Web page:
Writer. Father to daughters. Husband. Ad man. Raised by wolves. @jmitchem on twitter. First novel, Minor King, out now.
Feb 15, 2009
Great life long love and fascination. Perfect. Do what you love, the rest will follow!
Is creativity really measured by success? I never saw it that way. Thank you for sharing this!
Charlie Fern Reply
Feb 27, 2009
When I was in my 20s I described my own creative writing process very similarly.
I would say that I was a vessel through which words and ideas flowed — from the heavens above in through the top of my head and out through my fingertips.
Many times I was hardly even aware of the composition process; I was merely a transcriber. It seemed to me that the passages I wrote were devised, organized, outlined, and prepared somewhere in the clouds above me.
And since I was hardly aware of the thought process that produced more than a decade’s worth of writing — tomes of it — I was always disinclined to look back through my files and see what I’d done. If writing required so little effort, then perhaps what I thought was a masterpiece back then would turn out to be, to my more practiced eyes, merely pedestrian.
Astonishingly, the old stuff was pretty good, and in some cases it was inspired genius. Even odder still, it was as if I were reading some of the pieces for the first time. Had my name not been on the work, I wouldn’t have recognized it as my own. Maybe my 20s are the equivalent of this author’s hit book. Maybe those were the best years of my writing life, and everything from that point forward will continue to deteriorate. Time will tell. =-)
I love this video. It reminds me of how easy it was to be inspired, relaxed, and prolific. Thanks for sharing this, Mr. Mitchem.
Amy Stewart Reply
Mar 4, 2009
@Misscharlie, thanks for the link on Twitter, and for the video in this post.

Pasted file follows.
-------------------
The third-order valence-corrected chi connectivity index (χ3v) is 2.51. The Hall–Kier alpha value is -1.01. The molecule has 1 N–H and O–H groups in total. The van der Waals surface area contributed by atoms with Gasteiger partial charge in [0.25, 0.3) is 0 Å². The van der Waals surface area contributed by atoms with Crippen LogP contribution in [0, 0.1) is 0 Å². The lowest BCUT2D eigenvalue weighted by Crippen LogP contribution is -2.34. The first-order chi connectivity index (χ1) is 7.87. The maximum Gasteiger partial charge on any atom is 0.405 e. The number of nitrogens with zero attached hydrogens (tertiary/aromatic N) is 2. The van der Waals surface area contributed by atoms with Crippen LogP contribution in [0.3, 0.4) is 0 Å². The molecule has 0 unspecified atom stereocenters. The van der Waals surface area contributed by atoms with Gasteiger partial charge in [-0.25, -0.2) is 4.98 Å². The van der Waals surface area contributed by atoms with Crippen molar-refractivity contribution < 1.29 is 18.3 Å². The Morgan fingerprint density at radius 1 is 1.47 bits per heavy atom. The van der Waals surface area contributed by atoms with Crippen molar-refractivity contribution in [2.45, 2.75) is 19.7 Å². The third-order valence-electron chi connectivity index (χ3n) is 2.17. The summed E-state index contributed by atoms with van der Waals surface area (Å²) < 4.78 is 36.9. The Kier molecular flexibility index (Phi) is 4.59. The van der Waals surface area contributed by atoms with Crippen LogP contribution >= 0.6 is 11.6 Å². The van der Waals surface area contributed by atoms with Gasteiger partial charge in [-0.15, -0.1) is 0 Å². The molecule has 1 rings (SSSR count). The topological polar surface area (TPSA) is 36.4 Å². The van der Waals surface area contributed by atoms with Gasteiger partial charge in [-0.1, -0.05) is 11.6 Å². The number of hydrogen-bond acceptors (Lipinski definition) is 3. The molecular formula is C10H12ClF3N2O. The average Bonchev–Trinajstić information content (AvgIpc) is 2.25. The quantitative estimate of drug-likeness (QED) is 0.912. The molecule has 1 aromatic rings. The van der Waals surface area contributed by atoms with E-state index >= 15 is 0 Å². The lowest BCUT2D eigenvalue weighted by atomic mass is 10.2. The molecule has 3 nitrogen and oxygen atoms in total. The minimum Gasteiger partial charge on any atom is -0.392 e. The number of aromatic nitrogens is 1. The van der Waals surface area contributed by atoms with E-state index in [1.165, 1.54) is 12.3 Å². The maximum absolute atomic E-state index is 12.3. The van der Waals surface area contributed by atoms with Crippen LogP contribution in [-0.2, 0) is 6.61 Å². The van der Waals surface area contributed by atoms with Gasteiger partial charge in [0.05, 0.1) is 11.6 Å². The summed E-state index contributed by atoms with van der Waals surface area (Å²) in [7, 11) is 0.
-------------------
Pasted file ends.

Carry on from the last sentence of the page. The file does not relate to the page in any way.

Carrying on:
I completely love this speech (love speeches in general), and I identify hugely with your response to it.
My own creativity comes to me like wind–all in a moving rush. If I grasp onto it mentally, it is like flying through sequences of images, feelings, and conversation. Words flow fully formed, like rivers, but it all dries up at the moment I sit down to write.
If I experience a river WHILE writing, I called it “hitting groove” and in this magical state, I can go for hours, but it is rare. Most of the time, I have to create the wind, and it takes awhile, if it happens at all. And very very rarely do the spurts of imagination and the finished product resemble each other (much like the poem that was pulled in by the tail and written backwards).
I am still in my twenties, but I have experienced what you are talking about when it comes to looking back at older work. I have published online anonymously–work I have no interest in publishing professionally. Sometimes it is terrifying to look at work I have published even a year ago, because all I can remember are the flaws, the juvenile ideas, the awkward phrasing, but sometimes I am surprised by gems within it, a style or a scene or a clever description that moves me, and I think “I can’t believe I wrote that.”
It is seemingly the same for you. Writing is a very special gift, I think, and one that I find both wondrous and humbling. Should I feel proud? blessed? alarmed?
In that respect, I identify very much with this video, and also, I hope, with you!
Thank you for sharing it with me! It is always a pleasure to know other writers.
Thanks you also for browsing through my blog! I wish I had spent more time on it so it was more impressive. 🙂
Off to dig my way out of the pit of despair now.
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